Grain Bins


South Dakota corn producers will grow second largest crop

Posted on September 10, 2010

South Dakota corn producers will grow second largest corn crop in history and crop is maturing fast.

South Dakota corn fields are nearly ready for harvest and producers are preparing to bring in the second largest crop in South Dakota’s history. The state’s corn crop took a 2 percent fall from last month’s USDA projections. Today’s U.S. Department of Agriculture Crop Report forecasted 630.8 million bushels which is down from last year’s level by 11 percent. However it is still the second largest crop in South Dakota’s history.

The smaller crop trend continues nationwide collectively as projected yields are on the decline. In the USDA projections, farmers are expected to produce 162.5 bushels per acre, down 2.2 from last year’s average yield and 2.5 bushels per acre lower than the last report a month ago. USDA still expects total corn production to reach a record 13.2 billion bushels, up from the previous record of 13.1 billion bushels last year.

Even though the projected corn crop is down, maturity levels are well ahead of normal compared to previous years due to hot summer temperatures, ample moisture levels and early planting. According to the USDA Ag Statistics Service, 97 percent of the corn in the state is in or beyond the dough stage, compared to 83 percent last year and 93 percent for the five-year average. 79 percent of corn is in the dent stage, compared to 38 percent last year and 65 percent for the five year average. Corn in the mature stage is at 9 percent, ahead of last year’s 2 percent, and the five-year average of 7 percent.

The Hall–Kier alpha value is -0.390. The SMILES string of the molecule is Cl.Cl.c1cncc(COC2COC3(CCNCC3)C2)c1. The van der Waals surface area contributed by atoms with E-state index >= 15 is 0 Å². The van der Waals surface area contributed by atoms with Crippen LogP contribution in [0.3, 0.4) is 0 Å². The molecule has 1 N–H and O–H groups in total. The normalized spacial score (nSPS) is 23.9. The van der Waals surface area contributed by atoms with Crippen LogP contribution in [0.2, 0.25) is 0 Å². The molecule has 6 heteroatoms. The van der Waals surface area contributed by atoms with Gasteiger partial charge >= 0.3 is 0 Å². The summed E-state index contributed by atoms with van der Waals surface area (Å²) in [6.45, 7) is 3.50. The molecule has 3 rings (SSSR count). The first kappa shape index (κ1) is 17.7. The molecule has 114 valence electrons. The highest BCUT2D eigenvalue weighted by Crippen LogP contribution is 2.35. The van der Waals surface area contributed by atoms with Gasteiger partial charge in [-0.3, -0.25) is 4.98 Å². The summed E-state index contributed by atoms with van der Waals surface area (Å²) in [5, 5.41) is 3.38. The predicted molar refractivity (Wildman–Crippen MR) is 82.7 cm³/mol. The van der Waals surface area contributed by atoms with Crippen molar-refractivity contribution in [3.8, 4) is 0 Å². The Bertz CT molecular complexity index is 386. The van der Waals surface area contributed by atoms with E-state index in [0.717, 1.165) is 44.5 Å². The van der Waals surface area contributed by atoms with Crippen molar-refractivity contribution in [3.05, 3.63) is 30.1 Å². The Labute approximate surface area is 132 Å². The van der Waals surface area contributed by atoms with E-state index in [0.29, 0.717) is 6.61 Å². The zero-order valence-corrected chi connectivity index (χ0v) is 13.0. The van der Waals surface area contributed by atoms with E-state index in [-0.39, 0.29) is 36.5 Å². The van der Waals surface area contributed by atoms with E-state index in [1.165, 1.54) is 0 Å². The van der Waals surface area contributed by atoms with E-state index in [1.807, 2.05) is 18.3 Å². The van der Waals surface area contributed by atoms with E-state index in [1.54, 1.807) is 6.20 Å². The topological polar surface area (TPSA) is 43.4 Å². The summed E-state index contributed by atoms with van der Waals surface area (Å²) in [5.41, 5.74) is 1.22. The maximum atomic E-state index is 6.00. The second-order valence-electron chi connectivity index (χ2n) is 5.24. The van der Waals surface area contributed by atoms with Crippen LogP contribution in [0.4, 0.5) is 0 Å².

“Our state’s producers worked hard to get their crop in early and it paid off. Our crop is ahead of past years, and hopefully Mother Nature brings us good harvest conditions,” said Gary Duffy, president of the South Dakota Corn Growers Association. “Corn producers are preparing to bring in the largest crop in our Nation’s history. We are proud to provide our livestock, ethanol, and export partners the supply they need to feed and fuel our economy.”

The USDA reports domestic use to be lowered by 100 million bushels with lower feed and residual use. Projected exports are up by 50 million bushels with rising world demand.

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